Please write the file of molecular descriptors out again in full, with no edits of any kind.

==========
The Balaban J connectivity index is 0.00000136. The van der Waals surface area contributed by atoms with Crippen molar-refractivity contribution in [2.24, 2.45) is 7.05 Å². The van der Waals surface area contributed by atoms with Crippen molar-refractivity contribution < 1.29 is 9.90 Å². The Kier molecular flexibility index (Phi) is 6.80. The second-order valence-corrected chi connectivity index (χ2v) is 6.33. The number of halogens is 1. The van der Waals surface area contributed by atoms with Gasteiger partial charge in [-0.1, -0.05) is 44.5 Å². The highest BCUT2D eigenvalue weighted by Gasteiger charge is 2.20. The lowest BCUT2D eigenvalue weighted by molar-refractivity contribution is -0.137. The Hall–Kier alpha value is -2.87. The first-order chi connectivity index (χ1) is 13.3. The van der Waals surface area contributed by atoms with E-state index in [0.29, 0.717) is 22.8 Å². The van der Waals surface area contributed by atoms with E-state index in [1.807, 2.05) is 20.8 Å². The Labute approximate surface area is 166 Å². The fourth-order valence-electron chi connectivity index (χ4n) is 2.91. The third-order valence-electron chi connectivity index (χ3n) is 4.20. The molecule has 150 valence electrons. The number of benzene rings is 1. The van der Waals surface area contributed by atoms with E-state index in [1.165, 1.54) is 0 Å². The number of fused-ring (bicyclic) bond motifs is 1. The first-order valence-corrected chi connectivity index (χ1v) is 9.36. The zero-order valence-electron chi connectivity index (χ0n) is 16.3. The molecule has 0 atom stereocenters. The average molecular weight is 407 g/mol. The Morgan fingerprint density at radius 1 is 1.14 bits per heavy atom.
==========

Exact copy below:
The Balaban J connectivity index is 0.00000136. The van der Waals surface area contributed by atoms with Crippen molar-refractivity contribution in [2.24, 2.45) is 7.05 Å². The van der Waals surface area contributed by atoms with Crippen molar-refractivity contribution < 1.29 is 9.90 Å². The Kier molecular flexibility index (Phi) is 6.80. The second-order valence-corrected chi connectivity index (χ2v) is 6.33. The number of halogens is 1. The van der Waals surface area contributed by atoms with Gasteiger partial charge in [-0.1, -0.05) is 44.5 Å². The highest BCUT2D eigenvalue weighted by Gasteiger charge is 2.20. The lowest BCUT2D eigenvalue weighted by molar-refractivity contribution is -0.137. The Hall–Kier alpha value is -2.87. The first-order chi connectivity index (χ1) is 13.3. The van der Waals surface area contributed by atoms with E-state index in [0.29, 0.717) is 22.8 Å². The van der Waals surface area contributed by atoms with E-state index in [1.807, 2.05) is 20.8 Å². The Labute approximate surface area is 166 Å². The fourth-order valence-electron chi connectivity index (χ4n) is 2.91. The third-order valence-electron chi connectivity index (χ3n) is 4.20. The molecule has 150 valence electrons. The number of benzene rings is 1. The van der Waals surface area contributed by atoms with E-state index in [1.165, 1.54) is 0 Å². The number of fused-ring (bicyclic) bond motifs is 1. The first-order valence-corrected chi connectivity index (χ1v) is 9.36. The zero-order valence-electron chi connectivity index (χ0n) is 16.3. The molecule has 0 atom stereocenters. The average molecular weight is 407 g/mol. The Morgan fingerprint density at radius 1 is 1.14 bits per heavy atom.